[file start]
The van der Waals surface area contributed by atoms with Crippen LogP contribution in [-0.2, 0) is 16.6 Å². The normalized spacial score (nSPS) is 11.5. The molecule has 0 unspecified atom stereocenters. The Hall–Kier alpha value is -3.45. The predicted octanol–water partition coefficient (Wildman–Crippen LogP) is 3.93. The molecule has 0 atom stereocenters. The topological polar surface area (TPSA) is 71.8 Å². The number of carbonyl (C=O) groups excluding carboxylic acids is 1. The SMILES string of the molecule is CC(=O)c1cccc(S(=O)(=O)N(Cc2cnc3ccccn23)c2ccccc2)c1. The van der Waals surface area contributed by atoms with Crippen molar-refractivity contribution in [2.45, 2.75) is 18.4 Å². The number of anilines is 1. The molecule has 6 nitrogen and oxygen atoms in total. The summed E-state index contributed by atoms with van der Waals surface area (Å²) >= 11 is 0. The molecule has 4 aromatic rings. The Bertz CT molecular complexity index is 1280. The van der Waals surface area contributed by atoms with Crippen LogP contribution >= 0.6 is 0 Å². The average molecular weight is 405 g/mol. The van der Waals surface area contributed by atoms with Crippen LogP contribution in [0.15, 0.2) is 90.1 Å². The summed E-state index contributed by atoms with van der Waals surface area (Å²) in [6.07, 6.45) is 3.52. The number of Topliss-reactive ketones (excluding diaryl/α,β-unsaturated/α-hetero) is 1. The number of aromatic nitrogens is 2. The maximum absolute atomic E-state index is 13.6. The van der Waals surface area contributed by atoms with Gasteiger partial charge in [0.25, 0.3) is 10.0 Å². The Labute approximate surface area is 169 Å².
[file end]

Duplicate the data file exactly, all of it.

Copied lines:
The van der Waals surface area contributed by atoms with Crippen LogP contribution in [-0.2, 0) is 16.6 Å². The normalized spacial score (nSPS) is 11.5. The molecule has 0 unspecified atom stereocenters. The Hall–Kier alpha value is -3.45. The predicted octanol–water partition coefficient (Wildman–Crippen LogP) is 3.93. The molecule has 0 atom stereocenters. The topological polar surface area (TPSA) is 71.8 Å². The number of carbonyl (C=O) groups excluding carboxylic acids is 1. The SMILES string of the molecule is CC(=O)c1cccc(S(=O)(=O)N(Cc2cnc3ccccn23)c2ccccc2)c1. The van der Waals surface area contributed by atoms with Crippen molar-refractivity contribution in [2.45, 2.75) is 18.4 Å². The number of anilines is 1. The molecule has 6 nitrogen and oxygen atoms in total. The summed E-state index contributed by atoms with van der Waals surface area (Å²) >= 11 is 0. The molecule has 4 aromatic rings. The Bertz CT molecular complexity index is 1280. The van der Waals surface area contributed by atoms with Crippen LogP contribution >= 0.6 is 0 Å². The average molecular weight is 405 g/mol. The van der Waals surface area contributed by atoms with Crippen LogP contribution in [0.15, 0.2) is 90.1 Å². The summed E-state index contributed by atoms with van der Waals surface area (Å²) in [6.07, 6.45) is 3.52. The number of Topliss-reactive ketones (excluding diaryl/α,β-unsaturated/α-hetero) is 1. The number of aromatic nitrogens is 2. The maximum absolute atomic E-state index is 13.6. The van der Waals surface area contributed by atoms with Gasteiger partial charge in [0.25, 0.3) is 10.0 Å². The Labute approximate surface area is 169 Å².